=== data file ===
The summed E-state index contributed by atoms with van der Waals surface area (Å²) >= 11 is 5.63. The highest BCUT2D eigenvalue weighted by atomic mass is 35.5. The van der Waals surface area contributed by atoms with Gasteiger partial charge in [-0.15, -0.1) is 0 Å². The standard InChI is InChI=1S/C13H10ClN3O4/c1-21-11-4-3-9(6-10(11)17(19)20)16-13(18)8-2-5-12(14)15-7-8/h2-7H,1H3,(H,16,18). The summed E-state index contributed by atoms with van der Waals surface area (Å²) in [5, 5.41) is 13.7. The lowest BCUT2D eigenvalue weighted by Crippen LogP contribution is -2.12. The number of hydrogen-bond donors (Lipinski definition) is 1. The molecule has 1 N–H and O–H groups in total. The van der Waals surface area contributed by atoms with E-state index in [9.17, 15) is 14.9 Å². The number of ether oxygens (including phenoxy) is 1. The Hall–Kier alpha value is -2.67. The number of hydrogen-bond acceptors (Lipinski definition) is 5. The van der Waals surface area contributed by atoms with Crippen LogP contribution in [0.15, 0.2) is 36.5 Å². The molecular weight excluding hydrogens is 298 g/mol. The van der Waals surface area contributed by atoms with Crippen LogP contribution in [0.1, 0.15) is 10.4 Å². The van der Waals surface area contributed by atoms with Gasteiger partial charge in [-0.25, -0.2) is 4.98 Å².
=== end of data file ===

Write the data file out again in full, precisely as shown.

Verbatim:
The summed E-state index contributed by atoms with van der Waals surface area (Å²) >= 11 is 5.63. The highest BCUT2D eigenvalue weighted by atomic mass is 35.5. The van der Waals surface area contributed by atoms with Gasteiger partial charge in [-0.15, -0.1) is 0 Å². The standard InChI is InChI=1S/C13H10ClN3O4/c1-21-11-4-3-9(6-10(11)17(19)20)16-13(18)8-2-5-12(14)15-7-8/h2-7H,1H3,(H,16,18). The summed E-state index contributed by atoms with van der Waals surface area (Å²) in [5, 5.41) is 13.7. The lowest BCUT2D eigenvalue weighted by Crippen LogP contribution is -2.12. The number of hydrogen-bond donors (Lipinski definition) is 1. The molecule has 1 N–H and O–H groups in total. The van der Waals surface area contributed by atoms with E-state index in [9.17, 15) is 14.9 Å². The number of ether oxygens (including phenoxy) is 1. The Hall–Kier alpha value is -2.67. The number of hydrogen-bond acceptors (Lipinski definition) is 5. The van der Waals surface area contributed by atoms with Crippen LogP contribution in [0.15, 0.2) is 36.5 Å². The molecular weight excluding hydrogens is 298 g/mol. The van der Waals surface area contributed by atoms with Crippen LogP contribution in [0.1, 0.15) is 10.4 Å². The van der Waals surface area contributed by atoms with Gasteiger partial charge in [-0.25, -0.2) is 4.98 Å².